Rev. Sekou: Gas Mask or Clerical Collar in #Ferguson?

My brother in Christ, Rev. Osagyefo Sekou (video), has had guns aimed at him and has been tear gassed in Ferguson as he attempted to nonviolently de-escalate the violence in the aftermath of the waves of police-led domestic terrorism going on in Missouri.

Sekou, as he’s known, was interviewed this morning on Democracy Now!, saying, “It is a tragedy that as a clergyperson I need a tear gas mask more than I need a collar to be able to do the work that I feel called to do.”

Cornel West and Sekou at anti-war protest in D.C. in Sept. 2005. (Matthew Bradley, Creative Commons)
Cornel West and Sekou at anti-war protest in D.C. in Sept. 2005. (Matthew Bradley, Creative Commons)

Sekou and I have known each other since the early days of Boston’s Ten Point Coalition. We’ve been arrested together numerous times in anti-war demonstrations. (I was a few folks down from Sekou and Cornel in the photo to the left.)

He’s a pastor at the First Baptist Church in Jamaica Plains, MA, outside of Boston. He was dispatched to Ferguson by the Fellowship of Reconciliation (read more here). Ironically, he just returned from a six-week fellowship at Stanford University where he was studying in the Martin Luther King archives.–Rose

Ramadan: Remembering Our Utter Dependence on the Unutterable One

by Khaleelullah Chemnad

Our Muslim cousins are in the season of Ramadan, from the first glimpse of the new moon on July 19 until the next new moon on August 18. A chance for all of us to remember our creaturliness and our utter dependence on the Unknowable and Unutterable One.

During this season consider reading The Illuminated Prayer: The Five-Times Prayer of the Sufis by Coleman Barks and Michael Green or The Heart of the Qu’ran by Lex Hixon to explore the beauty and grandeur of Islamic spirituality.

Below is an excerpt from Rabia Harris’ excellent short essay on Islamic Nonviolence. Rabia is the founder of the Muslim Peace Fellowship at the Fellowship of Reconciliation.

“… The Arabic term for that which is truly in charge in the world, upon which nonviolence depends, is ALLAH. You can hear that name in your heartbeat. In English, we generally refer to God. There’s only one.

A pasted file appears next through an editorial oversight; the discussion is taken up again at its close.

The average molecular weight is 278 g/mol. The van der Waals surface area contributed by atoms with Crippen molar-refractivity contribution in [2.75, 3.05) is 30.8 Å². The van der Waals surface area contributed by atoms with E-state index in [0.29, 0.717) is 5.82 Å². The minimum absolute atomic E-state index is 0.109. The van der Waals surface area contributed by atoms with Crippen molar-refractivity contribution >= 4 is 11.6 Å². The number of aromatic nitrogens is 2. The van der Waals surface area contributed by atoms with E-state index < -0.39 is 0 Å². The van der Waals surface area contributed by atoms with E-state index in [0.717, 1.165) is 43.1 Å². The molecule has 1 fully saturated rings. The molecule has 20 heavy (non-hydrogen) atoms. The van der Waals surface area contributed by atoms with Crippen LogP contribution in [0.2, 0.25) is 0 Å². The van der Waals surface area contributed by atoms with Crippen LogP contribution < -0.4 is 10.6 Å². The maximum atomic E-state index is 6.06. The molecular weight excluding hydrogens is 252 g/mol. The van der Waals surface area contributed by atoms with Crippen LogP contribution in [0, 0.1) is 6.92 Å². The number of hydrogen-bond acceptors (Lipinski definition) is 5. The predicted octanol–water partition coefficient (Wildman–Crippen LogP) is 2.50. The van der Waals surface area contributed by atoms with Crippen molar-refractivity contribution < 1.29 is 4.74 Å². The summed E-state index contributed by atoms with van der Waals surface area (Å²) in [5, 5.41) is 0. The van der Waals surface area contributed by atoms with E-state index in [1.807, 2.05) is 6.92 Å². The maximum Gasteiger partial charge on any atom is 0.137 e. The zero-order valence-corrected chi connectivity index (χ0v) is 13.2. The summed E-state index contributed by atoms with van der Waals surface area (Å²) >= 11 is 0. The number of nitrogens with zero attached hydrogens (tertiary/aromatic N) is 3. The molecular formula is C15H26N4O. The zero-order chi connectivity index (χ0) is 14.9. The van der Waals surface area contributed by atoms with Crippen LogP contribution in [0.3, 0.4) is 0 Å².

The Muslim Peace Fellowship holds that nonviolence is the core social teaching of all the great religious traditions, and has been carried by all of the Messengers of God.

An Islamic approach to nonviolence will, however, differ in important ways from other understandings. Every religious community takes its distinctive quality from the Messenger who founded it. It follows that the community of Muhammad is perfumed with the perfume of Muhammad, peace and blessings be upon him. And Muhammad {peace and blessings be upon him: PBBUH}, like all of us, possesses both a worldly and a spiritual dimension.

Continue reading “Ramadan: Remembering Our Utter Dependence on the Unutterable One”

Richard Deats: On the Death of Great ‘Principalities and Powers’ Theologian Walter Wink

Theologian Walter Wink died on May 10, 2012.

A shout out and thank you to Richard Deats for sending me his beautiful reflection on the passing of his friend and theologian Walter Wink.

Rev. Richard Deats, editor emeritus of Fellowship magazine, has led nonviolence workshops around the globe, including in southern Africa with Walter Wink during the apartheid era. Here’s an excerpt of Richard’s memorial (and I hope you’ll read the whole thing at the Fellowship of Reconciliation site):

“Walter Wink, 76, one of the most creative and influential scholars of our day, died peacefully at his home in Sandisfield in the Berkshire Mountains of Massachusetts on May 10, 2012. His health had been declining since he was diagnosed with Lewy body dementia.

Wink was born in Dallas, Texas. He was a graduate of Southern Methodist University, after which he received Master of Divinity and Doctor of Theology degrees at Union Theological Seminary in New York City. He was assigned as pastor of the First United Methodist Church in Hitchcock, Texas for five years. Then, for nine years, he served at Union Seminary as professor of New Testament, followed by becoming professor of biblical interpretation (1976-2005) at Auburn Theological Seminary, also in New York City. Outspoken against the Vietnam war, from 1967 to 1976 he served on the national steering committee of Clergy and Laity Concerned about Vietnam.

Wink became a prolific author of prize-winning and widely studied books. He wrote 16 books and hundreds of articles in the fields of biblical interpretation, war and peace, and nonviolence.